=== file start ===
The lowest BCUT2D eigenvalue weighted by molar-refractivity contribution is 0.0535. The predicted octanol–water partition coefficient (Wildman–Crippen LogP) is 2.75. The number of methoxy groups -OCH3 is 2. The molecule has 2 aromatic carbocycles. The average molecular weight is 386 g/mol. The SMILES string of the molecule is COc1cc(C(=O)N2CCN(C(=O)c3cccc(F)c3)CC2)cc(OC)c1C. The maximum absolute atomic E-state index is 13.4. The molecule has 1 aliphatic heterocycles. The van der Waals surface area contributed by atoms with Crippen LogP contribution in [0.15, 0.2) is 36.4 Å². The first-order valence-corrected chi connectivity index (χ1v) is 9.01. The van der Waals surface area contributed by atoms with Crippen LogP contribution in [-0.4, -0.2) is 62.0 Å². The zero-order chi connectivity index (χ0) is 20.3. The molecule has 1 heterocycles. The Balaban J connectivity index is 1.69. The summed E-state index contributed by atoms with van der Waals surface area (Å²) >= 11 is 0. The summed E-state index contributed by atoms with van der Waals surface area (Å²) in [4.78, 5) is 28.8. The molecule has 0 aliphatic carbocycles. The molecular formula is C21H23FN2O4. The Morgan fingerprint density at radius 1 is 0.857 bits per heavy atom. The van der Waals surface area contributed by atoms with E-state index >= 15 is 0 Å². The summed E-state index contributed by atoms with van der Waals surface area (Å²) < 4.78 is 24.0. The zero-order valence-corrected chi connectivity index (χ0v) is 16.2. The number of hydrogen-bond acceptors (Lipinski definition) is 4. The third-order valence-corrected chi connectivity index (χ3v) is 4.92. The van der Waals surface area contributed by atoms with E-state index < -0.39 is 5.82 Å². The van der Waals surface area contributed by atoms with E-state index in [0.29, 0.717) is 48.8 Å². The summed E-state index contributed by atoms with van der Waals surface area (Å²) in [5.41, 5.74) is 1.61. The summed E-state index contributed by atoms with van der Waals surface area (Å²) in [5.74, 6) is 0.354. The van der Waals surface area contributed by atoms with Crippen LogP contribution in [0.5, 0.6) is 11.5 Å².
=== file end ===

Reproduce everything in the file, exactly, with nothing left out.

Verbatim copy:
The lowest BCUT2D eigenvalue weighted by molar-refractivity contribution is 0.0535. The predicted octanol–water partition coefficient (Wildman–Crippen LogP) is 2.75. The number of methoxy groups -OCH3 is 2. The molecule has 2 aromatic carbocycles. The average molecular weight is 386 g/mol. The SMILES string of the molecule is COc1cc(C(=O)N2CCN(C(=O)c3cccc(F)c3)CC2)cc(OC)c1C. The maximum absolute atomic E-state index is 13.4. The molecule has 1 aliphatic heterocycles. The van der Waals surface area contributed by atoms with Crippen LogP contribution in [0.15, 0.2) is 36.4 Å². The first-order valence-corrected chi connectivity index (χ1v) is 9.01. The van der Waals surface area contributed by atoms with Crippen LogP contribution in [-0.4, -0.2) is 62.0 Å². The zero-order chi connectivity index (χ0) is 20.3. The molecule has 1 heterocycles. The Balaban J connectivity index is 1.69. The summed E-state index contributed by atoms with van der Waals surface area (Å²) >= 11 is 0. The summed E-state index contributed by atoms with van der Waals surface area (Å²) in [4.78, 5) is 28.8. The molecule has 0 aliphatic carbocycles. The molecular formula is C21H23FN2O4. The Morgan fingerprint density at radius 1 is 0.857 bits per heavy atom. The van der Waals surface area contributed by atoms with E-state index >= 15 is 0 Å². The summed E-state index contributed by atoms with van der Waals surface area (Å²) < 4.78 is 24.0. The zero-order valence-corrected chi connectivity index (χ0v) is 16.2. The number of hydrogen-bond acceptors (Lipinski definition) is 4. The third-order valence-corrected chi connectivity index (χ3v) is 4.92. The van der Waals surface area contributed by atoms with E-state index < -0.39 is 5.82 Å². The van der Waals surface area contributed by atoms with E-state index in [0.29, 0.717) is 48.8 Å². The summed E-state index contributed by atoms with van der Waals surface area (Å²) in [5.41, 5.74) is 1.61. The summed E-state index contributed by atoms with van der Waals surface area (Å²) in [5.74, 6) is 0.354. The van der Waals surface area contributed by atoms with Crippen LogP contribution in [0.5, 0.6) is 11.5 Å².